I had some kind of different instinct, though, because I did join the National Guard, and I did get my CDL, both in my early 20’s, ie the late 90’s, and so that firmly split me off from casual hang-out / pot-smoking culture. And looking back, I was just retarded — I could take the same fledgeling skills and inexperience but legit credentials, now, and go back in time and make a lot more money, and do it all a lot smarter. I didn’t know what the fuck I was doing, and had no guidance (my parental guidance showed up in other areas), and resonated with this “oh well we’re just all broke” climate because those were my peers, that was my age group. I guess?? It’s hard to remember exactly.
It wasn’t until I moved away and accessed some different paradigms that I stopped blaming everyone else for me being broke. And it wasn’t until I stopped blaming everyone else for me being broke that I sloooooowly, and one iota at a time, stopped being broke all the time. And I have to treat this with caution, because while blaming others for chronic lack is never a winning strategy, it is undeniable that there are a bunch of rungs knocked out of the ladder of economic success for most of us. But contrary to these ragamuffin ideas that it’s because shit hasn’t been fairly distributed — and of course it hasn’t — I find it much more relevant that we’ve all been taught the wrong way to think about the entire question of wealth, all the way from the have-nots to the haves.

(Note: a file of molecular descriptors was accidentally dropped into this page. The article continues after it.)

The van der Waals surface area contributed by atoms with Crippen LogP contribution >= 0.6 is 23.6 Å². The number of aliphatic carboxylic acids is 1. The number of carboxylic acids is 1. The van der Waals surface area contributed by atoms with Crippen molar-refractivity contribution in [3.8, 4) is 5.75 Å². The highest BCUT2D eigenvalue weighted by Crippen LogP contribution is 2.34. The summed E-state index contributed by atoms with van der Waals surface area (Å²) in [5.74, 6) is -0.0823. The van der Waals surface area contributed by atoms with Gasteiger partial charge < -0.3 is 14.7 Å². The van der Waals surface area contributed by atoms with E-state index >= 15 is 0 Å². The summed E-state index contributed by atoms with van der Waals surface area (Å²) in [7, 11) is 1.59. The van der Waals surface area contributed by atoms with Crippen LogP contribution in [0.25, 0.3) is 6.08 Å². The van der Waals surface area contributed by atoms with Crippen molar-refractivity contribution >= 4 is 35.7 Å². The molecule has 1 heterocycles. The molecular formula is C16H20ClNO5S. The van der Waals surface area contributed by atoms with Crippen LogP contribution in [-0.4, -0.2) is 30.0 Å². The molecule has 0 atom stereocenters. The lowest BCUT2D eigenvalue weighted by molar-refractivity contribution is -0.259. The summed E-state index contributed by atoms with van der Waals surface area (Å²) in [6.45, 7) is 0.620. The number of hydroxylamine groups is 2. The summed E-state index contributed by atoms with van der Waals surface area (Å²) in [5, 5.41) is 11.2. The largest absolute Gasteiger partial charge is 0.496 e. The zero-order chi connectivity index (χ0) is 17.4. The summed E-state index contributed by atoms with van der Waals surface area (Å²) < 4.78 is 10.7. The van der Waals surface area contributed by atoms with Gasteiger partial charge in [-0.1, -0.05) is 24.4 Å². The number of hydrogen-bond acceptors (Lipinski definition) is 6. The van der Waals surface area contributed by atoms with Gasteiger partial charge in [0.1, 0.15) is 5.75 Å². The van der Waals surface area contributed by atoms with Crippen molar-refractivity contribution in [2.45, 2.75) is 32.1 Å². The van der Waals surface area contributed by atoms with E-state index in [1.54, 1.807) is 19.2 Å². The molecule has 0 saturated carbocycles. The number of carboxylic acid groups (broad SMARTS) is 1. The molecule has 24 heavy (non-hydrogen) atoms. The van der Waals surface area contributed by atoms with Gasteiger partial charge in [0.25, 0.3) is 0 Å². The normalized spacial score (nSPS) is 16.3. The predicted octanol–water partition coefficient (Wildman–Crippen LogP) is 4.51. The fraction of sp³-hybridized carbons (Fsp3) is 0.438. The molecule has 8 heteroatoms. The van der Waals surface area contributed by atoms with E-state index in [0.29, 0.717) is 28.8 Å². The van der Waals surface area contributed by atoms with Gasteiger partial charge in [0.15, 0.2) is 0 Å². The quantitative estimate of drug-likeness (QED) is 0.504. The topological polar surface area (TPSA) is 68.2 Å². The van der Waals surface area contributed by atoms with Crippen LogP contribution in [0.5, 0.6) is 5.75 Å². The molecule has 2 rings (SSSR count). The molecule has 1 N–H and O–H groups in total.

I guess what I’m saying is that I thought investing was only for rich people, just like barbell was only for super fit people. Ha! That cracks me up. I mean, once you say it out loud it just sounds idiotic, but I had zero influences, all my life, telling me or encouraging me or helping me to split off any of my money, ever, at any point, and put it somewhere to make more money. And if anyone had, I would have immediately interpreted this as a negative thing because I wanted my money now, not in thirty, forty, fifty years. And that’s what I thought investing was. Putting it in jail, and sure — maybe it would make more money in jail — but I didn’t even resonate with the idea of who I would be when I was old enough to get it out of money jail.